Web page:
#3937c – 2005 37c More Perfect Union-Lunch Sit In

Condition
Price
Qty
- Mint Stamp(s)
Ships in 1 business day. i
$2.00
3 More - Click Here
U.S. #3937c
37¢ 1960 Lunch Counter Sit-ins
To Form a More Perfect Union
 
Issue Date: August 27, 2005
City: Washington, DC
Printed By: Ashton-Potter (USA) Ltd
Printing Method: Lithographed
Perforations:
Serpentine Die Cut 10.75 x 10.5
Quantity: 5,000,000
Color: Multicolored
 
Throughout the South in 1960 and for decades before, people were segregated by race in restaurants and other public places. On February 1, 1960, four African-American college students sat at the “whites only” lunch counter of the F.W. Woolworth store in Greensboro, NC, and tried to order lunch. When asked to leave, they remained in their seats.
 
A larger group of students returned the next day. Hundreds of students and others joined in sitting-in at the lunch counter and boycotting the store. Six months later, the Woolworth lunch counter was desegregated.
 
News of the Greensboro sit-in spread. Within two weeks, there were sit-ins in 11 cities. Northern students supported the Southern students by boycotting and picketing Northern branches of the targeted chain stores.
 
White-owned businesses suffered from the sit-ins, pickets, and boycotts. In Nashville, TN, students held sit-ins through February and March of 1960. When a lawyer who had represented the arrested students had his home bombed in April, 2,500 students and citizens staged a silent march on city hall. Three weeks later, six Nashville lunch counters began serving blacks.
 
By October, there had been sit-ins in 112 cities. The courage of four young men had inspired a movement.
Read More - Click Here

  • U.S. Album with 100 postally used stamps, 1,000 hinges, and a free stamp collecting guide U.S. Stamp Starter Kit

    This is a great album to start with because it pictures U.S stamps that are easy to find and buy. Pages illustrated on one side only, high quality paper, every stamp identified with Scott numbers. Includes history of each stamp. Affordable - same design as Mystic's American Heirloom album.

    $14.95
    BUY NOW
  • 3-Volume American Heirloom Album and 200 Used US Stamps 3-Volume American Heirloom Album

    America's best-selling album. Pictures most every U.S. postage stamp issued 1847-2016, over 5,000 stamps with Scott numbers. Pages filled with stamp history. This album is a great value!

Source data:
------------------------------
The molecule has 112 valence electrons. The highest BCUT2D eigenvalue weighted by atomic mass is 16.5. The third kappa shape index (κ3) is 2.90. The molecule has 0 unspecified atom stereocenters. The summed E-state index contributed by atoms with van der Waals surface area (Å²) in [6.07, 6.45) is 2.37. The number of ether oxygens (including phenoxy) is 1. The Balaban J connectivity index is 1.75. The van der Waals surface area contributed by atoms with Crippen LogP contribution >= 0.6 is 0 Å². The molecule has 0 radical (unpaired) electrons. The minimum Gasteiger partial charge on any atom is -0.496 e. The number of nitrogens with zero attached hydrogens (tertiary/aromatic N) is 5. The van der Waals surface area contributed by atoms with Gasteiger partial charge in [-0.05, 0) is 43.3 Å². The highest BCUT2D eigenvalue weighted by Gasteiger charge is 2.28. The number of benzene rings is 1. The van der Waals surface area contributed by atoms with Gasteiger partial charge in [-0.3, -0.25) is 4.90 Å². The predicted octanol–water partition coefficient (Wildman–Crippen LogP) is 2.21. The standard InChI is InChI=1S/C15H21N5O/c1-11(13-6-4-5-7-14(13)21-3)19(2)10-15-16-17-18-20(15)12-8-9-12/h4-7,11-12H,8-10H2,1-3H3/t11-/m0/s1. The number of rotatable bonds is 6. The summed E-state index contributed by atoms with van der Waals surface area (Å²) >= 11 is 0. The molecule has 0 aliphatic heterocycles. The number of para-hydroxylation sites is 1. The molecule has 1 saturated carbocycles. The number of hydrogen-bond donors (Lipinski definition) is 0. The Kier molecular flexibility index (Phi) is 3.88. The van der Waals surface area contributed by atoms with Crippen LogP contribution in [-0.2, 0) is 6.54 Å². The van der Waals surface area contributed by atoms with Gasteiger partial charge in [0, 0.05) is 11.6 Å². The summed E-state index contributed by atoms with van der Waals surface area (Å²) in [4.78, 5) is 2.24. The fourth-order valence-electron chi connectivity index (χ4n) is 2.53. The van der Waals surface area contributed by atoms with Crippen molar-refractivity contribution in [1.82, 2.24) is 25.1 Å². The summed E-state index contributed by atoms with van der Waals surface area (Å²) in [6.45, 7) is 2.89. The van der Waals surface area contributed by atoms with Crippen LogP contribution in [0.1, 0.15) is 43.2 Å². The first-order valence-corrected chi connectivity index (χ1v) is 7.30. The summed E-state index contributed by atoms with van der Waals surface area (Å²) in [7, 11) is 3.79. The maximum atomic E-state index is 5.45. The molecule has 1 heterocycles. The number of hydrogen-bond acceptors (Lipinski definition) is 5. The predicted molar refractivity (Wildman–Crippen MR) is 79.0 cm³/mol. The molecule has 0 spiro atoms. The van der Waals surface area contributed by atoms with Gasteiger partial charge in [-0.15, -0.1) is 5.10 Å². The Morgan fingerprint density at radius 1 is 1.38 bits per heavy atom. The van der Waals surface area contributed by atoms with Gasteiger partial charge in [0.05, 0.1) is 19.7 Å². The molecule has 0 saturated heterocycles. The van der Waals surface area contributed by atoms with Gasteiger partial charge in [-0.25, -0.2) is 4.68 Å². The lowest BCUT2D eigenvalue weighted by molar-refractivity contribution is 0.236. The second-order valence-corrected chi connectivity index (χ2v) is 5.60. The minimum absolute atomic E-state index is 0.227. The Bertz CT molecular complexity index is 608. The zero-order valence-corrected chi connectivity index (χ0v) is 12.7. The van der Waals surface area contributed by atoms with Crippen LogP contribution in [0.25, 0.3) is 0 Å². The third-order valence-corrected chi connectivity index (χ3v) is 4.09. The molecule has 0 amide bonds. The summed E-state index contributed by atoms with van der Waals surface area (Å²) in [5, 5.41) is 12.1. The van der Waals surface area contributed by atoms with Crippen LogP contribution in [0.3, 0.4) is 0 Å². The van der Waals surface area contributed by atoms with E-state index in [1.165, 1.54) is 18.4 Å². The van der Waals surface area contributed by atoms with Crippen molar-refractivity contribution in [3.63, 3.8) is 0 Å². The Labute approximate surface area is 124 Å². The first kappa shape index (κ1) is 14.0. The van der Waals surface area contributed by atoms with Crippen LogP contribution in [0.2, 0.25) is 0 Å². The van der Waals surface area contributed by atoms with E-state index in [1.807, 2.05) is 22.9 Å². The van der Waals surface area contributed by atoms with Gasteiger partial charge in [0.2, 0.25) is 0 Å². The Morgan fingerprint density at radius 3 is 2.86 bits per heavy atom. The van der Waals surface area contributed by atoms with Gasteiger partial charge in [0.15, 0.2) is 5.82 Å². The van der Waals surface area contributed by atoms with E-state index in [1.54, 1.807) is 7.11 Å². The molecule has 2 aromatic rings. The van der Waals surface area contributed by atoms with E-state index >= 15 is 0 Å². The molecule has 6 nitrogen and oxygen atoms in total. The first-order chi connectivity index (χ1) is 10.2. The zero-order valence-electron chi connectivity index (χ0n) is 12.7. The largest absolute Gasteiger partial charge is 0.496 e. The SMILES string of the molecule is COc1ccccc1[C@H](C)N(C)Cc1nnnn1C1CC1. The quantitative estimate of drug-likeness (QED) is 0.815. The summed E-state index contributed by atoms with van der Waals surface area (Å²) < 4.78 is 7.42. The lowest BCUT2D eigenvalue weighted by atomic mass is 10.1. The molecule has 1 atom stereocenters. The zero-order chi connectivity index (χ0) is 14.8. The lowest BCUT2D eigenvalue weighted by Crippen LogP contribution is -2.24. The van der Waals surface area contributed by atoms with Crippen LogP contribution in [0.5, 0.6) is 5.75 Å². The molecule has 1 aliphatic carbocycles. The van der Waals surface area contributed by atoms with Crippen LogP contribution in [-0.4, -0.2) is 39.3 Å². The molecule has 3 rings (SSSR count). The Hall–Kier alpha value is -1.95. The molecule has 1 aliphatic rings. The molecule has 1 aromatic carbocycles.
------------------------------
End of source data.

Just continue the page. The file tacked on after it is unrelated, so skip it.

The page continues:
$49.95
    BUY NOW
  • Mystic Premium Hingeless American Heirloom Album Volume I, 1847-1934 Premium Hingeless American Heirloom Album

    Similar to standard American Heirloom album but includes mounts that are already attached to pages, saving you time and effort. Sturdier pages than American Heirloom. Includes Scott numbers and stamp history. This volume is for stamps issued 1935-1966, over 600 stamps. Higher quality album than Heirloom.

    $99.95
    BUY NOW

U.S. #3937c
37¢ 1960 Lunch Counter Sit-ins
To Form a More Perfect Union
 
Issue Date: August 27, 2005
City: Washington, DC
Printed By: Ashton-Potter (USA) Ltd
Printing Method: Lithographed
Perforations:
Serpentine Die Cut 10.75 x 10.5
Quantity: 5,000,000
Color: Multicolored
 
Throughout the South in 1960 and for decades before, people were segregated by race in restaurants and other public places. On February 1, 1960, four African-American college students sat at the “whites only” lunch counter of the F.W. Woolworth store in Greensboro, NC, and tried to order lunch. When asked to leave, they remained in their seats.
 
A larger group of students returned the next day. Hundreds of students and others joined in sitting-in at the lunch counter and boycotting the store. Six months later, the Woolworth lunch counter was desegregated.
 
News of the Greensboro sit-in spread. Within two weeks, there were sit-ins in 11 cities. Northern students supported the Southern students by boycotting and picketing Northern branches of the targeted chain stores.
 
White-owned businesses suffered from the sit-ins, pickets, and boycotts. In Nashville, TN, students held sit-ins through February and March of 1960. When a lawyer who had represented the arrested students had his home bombed in April, 2,500 students and citizens staged a silent march on city hall. Three weeks later, six Nashville lunch counters began serving blacks.
 
By October, there had been sit-ins in 112 cities. The courage of four young men had inspired a movement.